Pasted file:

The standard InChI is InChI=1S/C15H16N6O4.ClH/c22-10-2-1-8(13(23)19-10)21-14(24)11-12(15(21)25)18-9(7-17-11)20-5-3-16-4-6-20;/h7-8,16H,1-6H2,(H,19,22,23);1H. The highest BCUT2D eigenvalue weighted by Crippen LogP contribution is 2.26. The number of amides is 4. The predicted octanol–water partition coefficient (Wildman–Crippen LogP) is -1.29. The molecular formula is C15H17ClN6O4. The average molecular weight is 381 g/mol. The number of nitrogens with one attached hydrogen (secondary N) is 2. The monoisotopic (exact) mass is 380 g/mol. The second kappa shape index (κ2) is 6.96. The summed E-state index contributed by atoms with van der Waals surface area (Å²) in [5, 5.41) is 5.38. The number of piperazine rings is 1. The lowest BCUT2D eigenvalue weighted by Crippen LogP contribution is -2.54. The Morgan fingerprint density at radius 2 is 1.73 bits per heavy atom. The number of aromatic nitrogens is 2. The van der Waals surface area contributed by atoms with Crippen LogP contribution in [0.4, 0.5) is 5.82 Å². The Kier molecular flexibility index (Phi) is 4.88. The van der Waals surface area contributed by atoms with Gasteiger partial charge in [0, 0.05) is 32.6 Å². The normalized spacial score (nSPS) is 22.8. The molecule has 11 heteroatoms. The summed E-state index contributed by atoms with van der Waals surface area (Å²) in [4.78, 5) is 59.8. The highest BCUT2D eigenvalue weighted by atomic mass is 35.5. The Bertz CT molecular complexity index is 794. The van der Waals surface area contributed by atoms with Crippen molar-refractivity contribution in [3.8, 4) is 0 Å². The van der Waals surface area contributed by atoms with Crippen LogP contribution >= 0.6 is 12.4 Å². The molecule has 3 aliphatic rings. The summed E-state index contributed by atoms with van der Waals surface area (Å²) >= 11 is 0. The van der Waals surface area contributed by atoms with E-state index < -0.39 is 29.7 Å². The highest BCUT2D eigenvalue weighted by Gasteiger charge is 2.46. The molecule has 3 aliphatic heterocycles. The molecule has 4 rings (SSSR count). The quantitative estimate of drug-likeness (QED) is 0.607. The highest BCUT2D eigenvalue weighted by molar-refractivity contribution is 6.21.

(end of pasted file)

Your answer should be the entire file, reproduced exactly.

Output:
The standard InChI is InChI=1S/C15H16N6O4.ClH/c22-10-2-1-8(13(23)19-10)21-14(24)11-12(15(21)25)18-9(7-17-11)20-5-3-16-4-6-20;/h7-8,16H,1-6H2,(H,19,22,23);1H. The highest BCUT2D eigenvalue weighted by Crippen LogP contribution is 2.26. The number of amides is 4. The predicted octanol–water partition coefficient (Wildman–Crippen LogP) is -1.29. The molecular formula is C15H17ClN6O4. The average molecular weight is 381 g/mol. The number of nitrogens with one attached hydrogen (secondary N) is 2. The monoisotopic (exact) mass is 380 g/mol. The second kappa shape index (κ2) is 6.96. The summed E-state index contributed by atoms with van der Waals surface area (Å²) in [5, 5.41) is 5.38. The number of piperazine rings is 1. The lowest BCUT2D eigenvalue weighted by Crippen LogP contribution is -2.54. The Morgan fingerprint density at radius 2 is 1.73 bits per heavy atom. The number of aromatic nitrogens is 2. The van der Waals surface area contributed by atoms with Crippen LogP contribution in [0.4, 0.5) is 5.82 Å². The Kier molecular flexibility index (Phi) is 4.88. The van der Waals surface area contributed by atoms with Gasteiger partial charge in [0, 0.05) is 32.6 Å². The normalized spacial score (nSPS) is 22.8. The molecule has 11 heteroatoms. The summed E-state index contributed by atoms with van der Waals surface area (Å²) in [4.78, 5) is 59.8. The highest BCUT2D eigenvalue weighted by atomic mass is 35.5. The Bertz CT molecular complexity index is 794. The van der Waals surface area contributed by atoms with Crippen molar-refractivity contribution in [3.8, 4) is 0 Å². The van der Waals surface area contributed by atoms with Crippen LogP contribution >= 0.6 is 12.4 Å². The molecule has 3 aliphatic rings. The summed E-state index contributed by atoms with van der Waals surface area (Å²) >= 11 is 0. The van der Waals surface area contributed by atoms with E-state index < -0.39 is 29.7 Å². The highest BCUT2D eigenvalue weighted by Gasteiger charge is 2.46. The molecule has 3 aliphatic heterocycles. The molecule has 4 rings (SSSR count). The quantitative estimate of drug-likeness (QED) is 0.607. The highest BCUT2D eigenvalue weighted by molar-refractivity contribution is 6.21.